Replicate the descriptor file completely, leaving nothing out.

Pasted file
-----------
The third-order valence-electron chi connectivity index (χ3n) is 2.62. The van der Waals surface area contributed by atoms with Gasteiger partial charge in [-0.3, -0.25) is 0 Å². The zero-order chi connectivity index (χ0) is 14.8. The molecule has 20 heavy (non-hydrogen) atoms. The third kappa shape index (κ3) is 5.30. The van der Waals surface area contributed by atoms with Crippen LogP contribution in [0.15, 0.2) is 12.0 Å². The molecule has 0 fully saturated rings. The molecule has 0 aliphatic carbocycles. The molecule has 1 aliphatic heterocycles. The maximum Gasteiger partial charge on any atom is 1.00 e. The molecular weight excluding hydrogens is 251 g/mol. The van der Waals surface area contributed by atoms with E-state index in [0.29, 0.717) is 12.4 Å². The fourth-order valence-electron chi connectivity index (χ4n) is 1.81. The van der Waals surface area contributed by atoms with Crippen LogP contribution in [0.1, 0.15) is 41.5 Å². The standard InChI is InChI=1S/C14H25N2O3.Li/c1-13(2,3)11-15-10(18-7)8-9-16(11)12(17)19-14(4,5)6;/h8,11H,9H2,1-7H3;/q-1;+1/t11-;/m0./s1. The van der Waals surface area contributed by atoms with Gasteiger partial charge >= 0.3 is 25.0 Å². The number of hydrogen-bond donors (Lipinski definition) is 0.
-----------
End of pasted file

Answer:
The third-order valence-electron chi connectivity index (χ3n) is 2.62. The van der Waals surface area contributed by atoms with Gasteiger partial charge in [-0.3, -0.25) is 0 Å². The zero-order chi connectivity index (χ0) is 14.8. The molecule has 20 heavy (non-hydrogen) atoms. The third kappa shape index (κ3) is 5.30. The van der Waals surface area contributed by atoms with Crippen LogP contribution in [0.15, 0.2) is 12.0 Å². The molecule has 0 fully saturated rings. The molecule has 0 aliphatic carbocycles. The molecule has 1 aliphatic heterocycles. The maximum Gasteiger partial charge on any atom is 1.00 e. The molecular weight excluding hydrogens is 251 g/mol. The van der Waals surface area contributed by atoms with E-state index in [0.29, 0.717) is 12.4 Å². The fourth-order valence-electron chi connectivity index (χ4n) is 1.81. The van der Waals surface area contributed by atoms with Crippen LogP contribution in [0.1, 0.15) is 41.5 Å². The standard InChI is InChI=1S/C14H25N2O3.Li/c1-13(2,3)11-15-10(18-7)8-9-16(11)12(17)19-14(4,5)6;/h8,11H,9H2,1-7H3;/q-1;+1/t11-;/m0./s1. The van der Waals surface area contributed by atoms with Gasteiger partial charge >= 0.3 is 25.0 Å². The number of hydrogen-bond donors (Lipinski definition) is 0.